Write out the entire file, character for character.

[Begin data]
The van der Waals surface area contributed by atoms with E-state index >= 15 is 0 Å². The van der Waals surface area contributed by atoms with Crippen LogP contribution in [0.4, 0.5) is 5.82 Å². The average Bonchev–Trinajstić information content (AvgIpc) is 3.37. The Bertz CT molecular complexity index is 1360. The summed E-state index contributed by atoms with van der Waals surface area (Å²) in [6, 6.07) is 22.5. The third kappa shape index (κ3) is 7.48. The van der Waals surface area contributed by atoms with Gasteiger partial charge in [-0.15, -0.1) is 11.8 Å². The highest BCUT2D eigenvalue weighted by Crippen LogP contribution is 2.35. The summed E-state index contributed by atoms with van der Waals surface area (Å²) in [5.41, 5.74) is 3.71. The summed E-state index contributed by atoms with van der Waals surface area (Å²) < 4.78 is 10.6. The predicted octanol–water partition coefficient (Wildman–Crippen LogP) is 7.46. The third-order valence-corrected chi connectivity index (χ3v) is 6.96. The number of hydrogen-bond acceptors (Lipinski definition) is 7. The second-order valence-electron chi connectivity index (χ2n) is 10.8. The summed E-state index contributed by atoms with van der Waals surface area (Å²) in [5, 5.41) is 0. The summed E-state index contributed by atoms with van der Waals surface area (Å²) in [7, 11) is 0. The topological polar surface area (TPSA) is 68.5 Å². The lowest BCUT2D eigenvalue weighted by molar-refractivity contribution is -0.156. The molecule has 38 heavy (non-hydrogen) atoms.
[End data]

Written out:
The van der Waals surface area contributed by atoms with E-state index >= 15 is 0 Å². The van der Waals surface area contributed by atoms with Crippen LogP contribution in [0.4, 0.5) is 5.82 Å². The average Bonchev–Trinajstić information content (AvgIpc) is 3.37. The Bertz CT molecular complexity index is 1360. The summed E-state index contributed by atoms with van der Waals surface area (Å²) in [6, 6.07) is 22.5. The third kappa shape index (κ3) is 7.48. The van der Waals surface area contributed by atoms with Gasteiger partial charge in [-0.15, -0.1) is 11.8 Å². The highest BCUT2D eigenvalue weighted by Crippen LogP contribution is 2.35. The summed E-state index contributed by atoms with van der Waals surface area (Å²) in [5.41, 5.74) is 3.71. The summed E-state index contributed by atoms with van der Waals surface area (Å²) < 4.78 is 10.6. The predicted octanol–water partition coefficient (Wildman–Crippen LogP) is 7.46. The third-order valence-corrected chi connectivity index (χ3v) is 6.96. The number of hydrogen-bond acceptors (Lipinski definition) is 7. The second-order valence-electron chi connectivity index (χ2n) is 10.8. The summed E-state index contributed by atoms with van der Waals surface area (Å²) in [5, 5.41) is 0. The summed E-state index contributed by atoms with van der Waals surface area (Å²) in [7, 11) is 0. The topological polar surface area (TPSA) is 68.5 Å². The lowest BCUT2D eigenvalue weighted by molar-refractivity contribution is -0.156. The molecule has 38 heavy (non-hydrogen) atoms.